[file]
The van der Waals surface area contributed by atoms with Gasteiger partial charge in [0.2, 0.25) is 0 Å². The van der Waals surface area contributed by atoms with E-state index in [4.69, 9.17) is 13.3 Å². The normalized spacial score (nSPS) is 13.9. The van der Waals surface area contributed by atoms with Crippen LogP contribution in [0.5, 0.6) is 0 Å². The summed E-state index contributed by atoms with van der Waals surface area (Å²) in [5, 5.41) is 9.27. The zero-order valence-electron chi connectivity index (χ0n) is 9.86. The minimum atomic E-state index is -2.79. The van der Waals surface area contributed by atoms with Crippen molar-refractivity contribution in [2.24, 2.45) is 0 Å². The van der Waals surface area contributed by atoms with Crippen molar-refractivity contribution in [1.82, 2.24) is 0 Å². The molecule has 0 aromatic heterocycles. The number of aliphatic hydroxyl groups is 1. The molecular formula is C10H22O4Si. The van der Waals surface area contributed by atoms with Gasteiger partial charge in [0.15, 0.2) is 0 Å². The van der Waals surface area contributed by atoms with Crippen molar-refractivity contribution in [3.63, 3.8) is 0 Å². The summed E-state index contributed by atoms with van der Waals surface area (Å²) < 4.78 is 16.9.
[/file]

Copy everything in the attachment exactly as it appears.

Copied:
The van der Waals surface area contributed by atoms with Gasteiger partial charge in [0.2, 0.25) is 0 Å². The van der Waals surface area contributed by atoms with E-state index in [4.69, 9.17) is 13.3 Å². The normalized spacial score (nSPS) is 13.9. The van der Waals surface area contributed by atoms with Crippen LogP contribution in [0.5, 0.6) is 0 Å². The summed E-state index contributed by atoms with van der Waals surface area (Å²) in [5, 5.41) is 9.27. The zero-order valence-electron chi connectivity index (χ0n) is 9.86. The minimum atomic E-state index is -2.79. The van der Waals surface area contributed by atoms with Crippen molar-refractivity contribution in [2.24, 2.45) is 0 Å². The van der Waals surface area contributed by atoms with Crippen molar-refractivity contribution in [1.82, 2.24) is 0 Å². The molecule has 0 aromatic heterocycles. The number of aliphatic hydroxyl groups is 1. The molecular formula is C10H22O4Si. The van der Waals surface area contributed by atoms with Gasteiger partial charge in [0.15, 0.2) is 0 Å². The van der Waals surface area contributed by atoms with Crippen molar-refractivity contribution in [3.63, 3.8) is 0 Å². The summed E-state index contributed by atoms with van der Waals surface area (Å²) < 4.78 is 16.9.